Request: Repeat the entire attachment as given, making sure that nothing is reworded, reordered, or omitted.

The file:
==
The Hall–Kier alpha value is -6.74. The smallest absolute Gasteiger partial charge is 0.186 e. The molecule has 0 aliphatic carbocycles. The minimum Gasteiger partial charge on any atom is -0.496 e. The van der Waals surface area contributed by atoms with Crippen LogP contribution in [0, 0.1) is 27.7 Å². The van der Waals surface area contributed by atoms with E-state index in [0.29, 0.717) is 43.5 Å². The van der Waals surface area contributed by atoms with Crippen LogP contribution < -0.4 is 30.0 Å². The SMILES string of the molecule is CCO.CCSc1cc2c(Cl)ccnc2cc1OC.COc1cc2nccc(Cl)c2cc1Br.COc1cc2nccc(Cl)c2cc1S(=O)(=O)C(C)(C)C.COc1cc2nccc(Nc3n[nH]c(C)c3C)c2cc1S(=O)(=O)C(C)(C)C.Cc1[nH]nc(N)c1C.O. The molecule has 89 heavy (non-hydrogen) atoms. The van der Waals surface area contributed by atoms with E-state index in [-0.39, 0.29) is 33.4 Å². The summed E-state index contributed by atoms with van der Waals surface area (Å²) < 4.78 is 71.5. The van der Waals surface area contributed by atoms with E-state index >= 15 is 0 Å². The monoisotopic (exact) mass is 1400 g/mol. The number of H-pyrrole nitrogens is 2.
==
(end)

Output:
The Hall–Kier alpha value is -6.74. The smallest absolute Gasteiger partial charge is 0.186 e. The molecule has 0 aliphatic carbocycles. The minimum Gasteiger partial charge on any atom is -0.496 e. The van der Waals surface area contributed by atoms with Crippen LogP contribution in [0, 0.1) is 27.7 Å². The van der Waals surface area contributed by atoms with E-state index in [0.29, 0.717) is 43.5 Å². The van der Waals surface area contributed by atoms with Crippen LogP contribution < -0.4 is 30.0 Å². The SMILES string of the molecule is CCO.CCSc1cc2c(Cl)ccnc2cc1OC.COc1cc2nccc(Cl)c2cc1Br.COc1cc2nccc(Cl)c2cc1S(=O)(=O)C(C)(C)C.COc1cc2nccc(Nc3n[nH]c(C)c3C)c2cc1S(=O)(=O)C(C)(C)C.Cc1[nH]nc(N)c1C.O. The molecule has 89 heavy (non-hydrogen) atoms. The van der Waals surface area contributed by atoms with E-state index in [-0.39, 0.29) is 33.4 Å². The summed E-state index contributed by atoms with van der Waals surface area (Å²) < 4.78 is 71.5. The van der Waals surface area contributed by atoms with E-state index >= 15 is 0 Å². The monoisotopic (exact) mass is 1400 g/mol. The number of H-pyrrole nitrogens is 2.